Bitcoin price unlikely to hit all-time high before the halving — Here’s why

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For investors, turning bullish on Bitcoin is tempting, especially after a 91% rally to $52,000 in just four months ending on Feb. 15. Bitcoin’s current $1 trillion valuation places it among the world’s top 10 tradable assets and even ahead of the Warren Buffet’s world-famous Berkshire Hathaway, which has an $875 billion market capitalization.

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World’s top tradable assets by market cap in U.S. dollars. Source: 8marketcap

The additional 34.5% gains needed for Bitcoin to reach $70,000 from the current $52,000 level represent a $350 billion increase in BTC’s capitalization. This move would rank the cryptocurrency ahead of silver and the United Kingdom’s pound, including bank deposits and currency bills. The key question is whether the current conditions support Bitcoin’s $1.35 trillion valuation.

One could argue that Bitcoin already cleared those hurdles in November 2021 when it hit its $69,000 all-time high. Repeating that feat seems more likely now, given the approval of spot Bitcoin ETFs in the United States and the resolution of some risks, such as Binance’s court battle with regulators and FTX exchange bankruptcy procedures.

Bitcoin’s all-time high was fueled by low interest rates and skyrocketing inflation

Traditional finance fixed-income yields were below 0.50% in November 2021, which caused investors to seek risk-on assets for higher yields. U.S. inflation, measured by the Consumer Price Index (CPI), also spiked to 6.8% year-over-year in November 2021, the highest since June 1982. Conditions then strongly favored scarce assets while stock market investors feared global supply chain disruptions and COVID-19 impacted economic activity.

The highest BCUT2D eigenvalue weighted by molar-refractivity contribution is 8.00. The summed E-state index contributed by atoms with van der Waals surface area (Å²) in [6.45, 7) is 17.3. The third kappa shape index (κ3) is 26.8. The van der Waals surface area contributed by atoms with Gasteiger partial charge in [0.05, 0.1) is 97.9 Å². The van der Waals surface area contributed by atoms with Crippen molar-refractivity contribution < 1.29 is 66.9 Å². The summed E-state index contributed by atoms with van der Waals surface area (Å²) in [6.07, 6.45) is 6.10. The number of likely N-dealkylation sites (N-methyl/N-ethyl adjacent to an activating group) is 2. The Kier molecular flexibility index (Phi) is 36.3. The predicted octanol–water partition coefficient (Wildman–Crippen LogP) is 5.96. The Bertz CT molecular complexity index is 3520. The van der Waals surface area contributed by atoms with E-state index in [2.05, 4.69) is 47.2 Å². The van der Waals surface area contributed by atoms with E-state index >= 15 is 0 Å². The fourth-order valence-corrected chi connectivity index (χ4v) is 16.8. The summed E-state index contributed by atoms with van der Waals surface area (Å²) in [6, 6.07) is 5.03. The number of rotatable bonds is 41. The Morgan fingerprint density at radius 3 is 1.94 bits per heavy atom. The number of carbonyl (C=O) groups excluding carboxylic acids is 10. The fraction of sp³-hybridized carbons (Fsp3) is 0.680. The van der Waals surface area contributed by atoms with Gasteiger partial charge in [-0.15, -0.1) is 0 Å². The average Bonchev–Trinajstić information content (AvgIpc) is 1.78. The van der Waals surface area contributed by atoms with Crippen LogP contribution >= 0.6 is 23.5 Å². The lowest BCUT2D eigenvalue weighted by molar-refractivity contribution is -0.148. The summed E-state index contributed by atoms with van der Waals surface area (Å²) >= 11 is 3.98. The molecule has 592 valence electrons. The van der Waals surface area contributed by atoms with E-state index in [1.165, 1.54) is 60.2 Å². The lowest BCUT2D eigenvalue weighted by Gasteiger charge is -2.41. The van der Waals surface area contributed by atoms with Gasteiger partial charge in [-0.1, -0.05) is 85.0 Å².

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U.S. CPI inflation year-over-year (left, purple) vs. Bitcoin. Source: TradingView

The latest CPI inflation data for January 2024 shows a 3.1% increase year-over-year, which remains above the U.S. Federal Reserve guidance but is moderately contained. It may be naive to assume current inflation presents a risk comparable to when Bitcoin reached its all-time high. Data shows investors expect a 10.9% earnings growth for S&P 500 companies, up from 3.8% in 2023. Hence, investors have little incentive to seek alternative assets compared to late 2021.

Related: MicroStrategy listing in the S&P 500 index could expose millions to Bitcoin

Spot ETFs will transform Bitcoin into a mature asset class

Since launching on Jan. 11, the spot Bitcoin ETF industry gathered an impressive $4 billion net inflows in the U.S., surpassing $35 billion in assets, or 3.5% of Bitcoin’s market capitalization. In comparison, the collective holding of gold ETFs amounts to $210 billion, equivalent to 3% of its market capitalization if excluding the ~50% used in jewelry and medals. This doesn’t imply Bitcoin’s ETF is nearing a limit but provides a rough indication that the asset class is more mature than in November 2021.

A significant selling point for Bitcoin is the institutional inflow that occurred. Yet, its price remains 25% below the $69,000 all-time high, or even lower when adjusted for inflation or the aggregate fiat money supply.

Bitcoin’s adoption has increased, but the bullish estimates of a $100,000 or higher price haven’t materialized. On the bright side, a $3 trillion market capitalization company was a distant dream in November 2021, but it became a reality for Microsoft and Apple. So, as long as the dollar continues to deteriorate, there’s hope for Bitcoin to surge above $70,000, but it’s unlikely to happen ahead of the halving in April.

This article does not contain investment advice or recommendations. Every investment and trading move involves risk, and readers should conduct their own research when making a decision.

This article does not contain investment advice or recommendations. Every investment and trading move involves risk, and readers should conduct their own research when making a decision.